Fred Wilson embedded this slide deck on his blog. Usually I’d just tweet it out, but it’s so good I wanted to embed it on my blog, just so I’d always know where to find it.
It’s by research analyst named Benedict Evans.
IDC is showing some interesting stats on the number of tablets shipped in Q1 – in particular, for every 3 PCs shipped there were 2 tablets shipped.
Since PCs seem to be on a downward trajectory, and the tablet market grew 142% y/o/y, it won’t be long until tablets are just bigger than PCs. Probably this year. Reminds me of my “tablet time” post from last year…
Microsoft seems to be failing in their attempt to get into the tablet market. As this article on extremetech points out, ”Just so you have some idea of how poorly Microsoft’s combination of big-and-expensive tablets are doing, get this: After shipping some 900,000 Surface RT units in Q4 2012, IDC estimates that just 200,000 Windows RT tablets in total — including OEMs! — were sold in Q1 2013. Despite a huge amount of publicity, IDC estimates that the Surface Pro sold around 700,000 units in its first quarter. For comparison, the first iPad sold more than three million units in its first quarter — and the tablet market was a lot smaller back then.”
If I was MSFT, I’d buy share at this point. The whole HP webOS exit from last year, when HP sold tablets for super cheap, clearly showed that the market wants cheap tablets. If Microsoft wants share they should drop the price, lose money and get share. I don’t see any other way.
OK, well, in case you were living under a mobile rock and didn’t know that the iPad was HUGE here is a chart from Chitika.
Android is still a ways away… and MSFT is just so far behind it’s hard to imagine how they catch up at this point. Poor MSFT.
Wow, shoppers now prefer tablet browsing for product research and search OVER the PC, according to a press release by OpinionLab. “Tablets are great for browsing but not buying: Consumers embrace the tablet as hands-down the best platform to research, browse and price hunt. However, satisfaction plummets when making a purchase, indicating profound frustration with the actual buying experience available on the tablet today. Tablets topped all platforms in terms of Site Opinion rating (3.61) – and consumers were particularly happy when using the tablet to research, browse and price hunt (3.64 vs. 3.47 for mobile and 2.94 for desktop). Ratings plummet 40% to 2.39 for consumers who were using tablets to purchase a product.”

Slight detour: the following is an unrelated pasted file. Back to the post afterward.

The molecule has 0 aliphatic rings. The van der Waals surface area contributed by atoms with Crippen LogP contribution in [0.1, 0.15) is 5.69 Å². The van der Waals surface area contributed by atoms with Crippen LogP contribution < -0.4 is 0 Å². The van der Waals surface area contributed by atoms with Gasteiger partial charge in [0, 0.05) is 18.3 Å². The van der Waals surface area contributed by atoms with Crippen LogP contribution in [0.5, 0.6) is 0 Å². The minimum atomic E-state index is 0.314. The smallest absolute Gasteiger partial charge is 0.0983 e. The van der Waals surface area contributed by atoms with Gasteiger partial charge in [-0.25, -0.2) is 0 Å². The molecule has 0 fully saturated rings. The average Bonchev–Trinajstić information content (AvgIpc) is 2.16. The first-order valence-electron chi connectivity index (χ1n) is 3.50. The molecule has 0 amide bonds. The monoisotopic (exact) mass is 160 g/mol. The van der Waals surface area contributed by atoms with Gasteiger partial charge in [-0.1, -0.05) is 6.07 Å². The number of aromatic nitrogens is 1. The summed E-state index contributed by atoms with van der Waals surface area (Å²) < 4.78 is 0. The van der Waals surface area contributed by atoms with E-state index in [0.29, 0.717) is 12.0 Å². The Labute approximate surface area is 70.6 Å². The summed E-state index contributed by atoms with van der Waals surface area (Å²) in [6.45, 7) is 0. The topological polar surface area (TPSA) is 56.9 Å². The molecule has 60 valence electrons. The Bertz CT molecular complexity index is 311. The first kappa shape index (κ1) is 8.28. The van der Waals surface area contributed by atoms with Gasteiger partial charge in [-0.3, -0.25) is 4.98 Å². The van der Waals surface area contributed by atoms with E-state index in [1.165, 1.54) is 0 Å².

I would not have guessed that tablets would over take the PC just yet for browsing for purchases, but then I started to think about how I search for products… and I seem to do a lot of research on the iPad. I guess this is because I prefer the form factor and fast boot up. Searching for a product on the couch is so much easier with a tablet.
Average tablet pricing is coming down, as tablet’s share of “connected stuff” is rising, according to IDC. “Looking forward, IDC expects the worldwide smart connected device space will continue to surge well past the strong holiday quarter and predicts shipments to surpass 2.1 billion units in 2016 with a market value of $796.7 billion worldwide. IDC’s research clearly shows this to be a multi-device era, although market dynamics are shifting in terms of product category. In 2011, PC’s – a combination of desktop and portable PCs – accounted for 39.1% of the smart connected device market. By 2016 it is expected to drop to 19.9%. Smartphones will be the preferred product category with share growing from 53.1% in 2011 to 66.7% in 2016. Tablets will also grow significantly with share growing from 7.7% in 2011 to 13.4% in 2016. The shift in demand from the more expensive PC category to more reasonably priced smartphones and tablets will drive the collective market ASP from $534 in 2011 to $378 in 2016.”
In summary, PC’s lose, smartphones and tablets win. And, of course, as these devices get more affordable the entire process will accelerate.
Not totally sure I understand this whole retreat from mobile first! Just because figuring out a monetization and engagement strategy is hard in a competitive app marketplace doesn’t mean that startups shouldn’t try to figure it out.
Lots of good content all of a sudden on both mobile and online marketing. Here are some good ones:
- Triggered emails have HUGE open and click throughs: Online Media Daily reports on a study that shows that triggered emails (emails that are sent when a user takes a specific action, such as abandons a shopping cart, have a much higher click through than ordinary marketing emails.”Triggered open rates performed at 75.1% higher”
- I recently posted about email marketing subject line performance. Here are the subject lines email marketers should avoid, and which ones drive good open rates.
- The best email marketing frequency depends on your industry & users, but in general the more you can do the better.
- Yup, people are really opening emails on mobile devices these days; Returnpath “reports that mobile open share has increased 300% since 2010, and shows no sign of slowing, with four out of 10 emails sent being read on a mobile device.” Read more.
- “The iPhone and Android smartphones remain the most popular smartphone platforms for messaging. iOS users account for more than half of those opting into MMS and text-messaging campaigns, compared to 34% coming through Android phones. Those levels are up from 23.6%, and 16%, respectively, in April. BlackBerry accounted for 7% of opt-in messaging.” Read more.